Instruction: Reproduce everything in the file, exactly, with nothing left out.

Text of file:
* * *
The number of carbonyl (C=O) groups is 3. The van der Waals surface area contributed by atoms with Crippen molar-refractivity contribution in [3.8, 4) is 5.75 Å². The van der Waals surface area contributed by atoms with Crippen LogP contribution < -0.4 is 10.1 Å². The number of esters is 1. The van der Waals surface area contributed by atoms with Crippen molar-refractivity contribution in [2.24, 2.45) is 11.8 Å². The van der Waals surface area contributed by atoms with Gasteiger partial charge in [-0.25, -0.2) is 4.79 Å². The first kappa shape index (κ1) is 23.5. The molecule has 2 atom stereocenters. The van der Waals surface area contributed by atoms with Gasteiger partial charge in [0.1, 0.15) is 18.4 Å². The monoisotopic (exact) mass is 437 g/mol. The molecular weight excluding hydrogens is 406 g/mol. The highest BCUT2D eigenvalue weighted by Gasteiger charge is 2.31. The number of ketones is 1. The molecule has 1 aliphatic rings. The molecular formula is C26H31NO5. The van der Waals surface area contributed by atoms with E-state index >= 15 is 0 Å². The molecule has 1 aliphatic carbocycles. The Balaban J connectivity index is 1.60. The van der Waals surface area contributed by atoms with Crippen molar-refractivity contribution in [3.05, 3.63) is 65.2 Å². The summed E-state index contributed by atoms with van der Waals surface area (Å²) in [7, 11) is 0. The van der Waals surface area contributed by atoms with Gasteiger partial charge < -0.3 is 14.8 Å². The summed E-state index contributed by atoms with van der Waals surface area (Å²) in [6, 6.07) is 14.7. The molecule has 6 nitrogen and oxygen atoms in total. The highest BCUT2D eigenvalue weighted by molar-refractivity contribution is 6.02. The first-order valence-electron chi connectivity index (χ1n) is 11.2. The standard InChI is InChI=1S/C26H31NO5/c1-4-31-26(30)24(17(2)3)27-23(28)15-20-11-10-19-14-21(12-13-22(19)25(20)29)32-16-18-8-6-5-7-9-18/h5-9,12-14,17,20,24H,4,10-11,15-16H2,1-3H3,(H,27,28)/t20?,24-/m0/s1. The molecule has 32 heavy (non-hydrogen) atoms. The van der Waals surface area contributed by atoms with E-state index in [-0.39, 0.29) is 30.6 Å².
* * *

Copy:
The number of carbonyl (C=O) groups is 3. The van der Waals surface area contributed by atoms with Crippen molar-refractivity contribution in [3.8, 4) is 5.75 Å². The van der Waals surface area contributed by atoms with Crippen LogP contribution < -0.4 is 10.1 Å². The number of esters is 1. The van der Waals surface area contributed by atoms with Crippen molar-refractivity contribution in [2.24, 2.45) is 11.8 Å². The van der Waals surface area contributed by atoms with Gasteiger partial charge in [-0.25, -0.2) is 4.79 Å². The first kappa shape index (κ1) is 23.5. The molecule has 2 atom stereocenters. The van der Waals surface area contributed by atoms with Gasteiger partial charge in [0.1, 0.15) is 18.4 Å². The monoisotopic (exact) mass is 437 g/mol. The molecular weight excluding hydrogens is 406 g/mol. The highest BCUT2D eigenvalue weighted by Gasteiger charge is 2.31. The number of ketones is 1. The molecule has 1 aliphatic rings. The molecular formula is C26H31NO5. The van der Waals surface area contributed by atoms with E-state index >= 15 is 0 Å². The molecule has 1 aliphatic carbocycles. The Balaban J connectivity index is 1.60. The van der Waals surface area contributed by atoms with Crippen molar-refractivity contribution in [3.05, 3.63) is 65.2 Å². The summed E-state index contributed by atoms with van der Waals surface area (Å²) in [7, 11) is 0. The van der Waals surface area contributed by atoms with Gasteiger partial charge < -0.3 is 14.8 Å². The summed E-state index contributed by atoms with van der Waals surface area (Å²) in [6, 6.07) is 14.7. The molecule has 6 nitrogen and oxygen atoms in total. The highest BCUT2D eigenvalue weighted by molar-refractivity contribution is 6.02. The first-order valence-electron chi connectivity index (χ1n) is 11.2. The standard InChI is InChI=1S/C26H31NO5/c1-4-31-26(30)24(17(2)3)27-23(28)15-20-11-10-19-14-21(12-13-22(19)25(20)29)32-16-18-8-6-5-7-9-18/h5-9,12-14,17,20,24H,4,10-11,15-16H2,1-3H3,(H,27,28)/t20?,24-/m0/s1. The molecule has 32 heavy (non-hydrogen) atoms. The van der Waals surface area contributed by atoms with E-state index in [-0.39, 0.29) is 30.6 Å².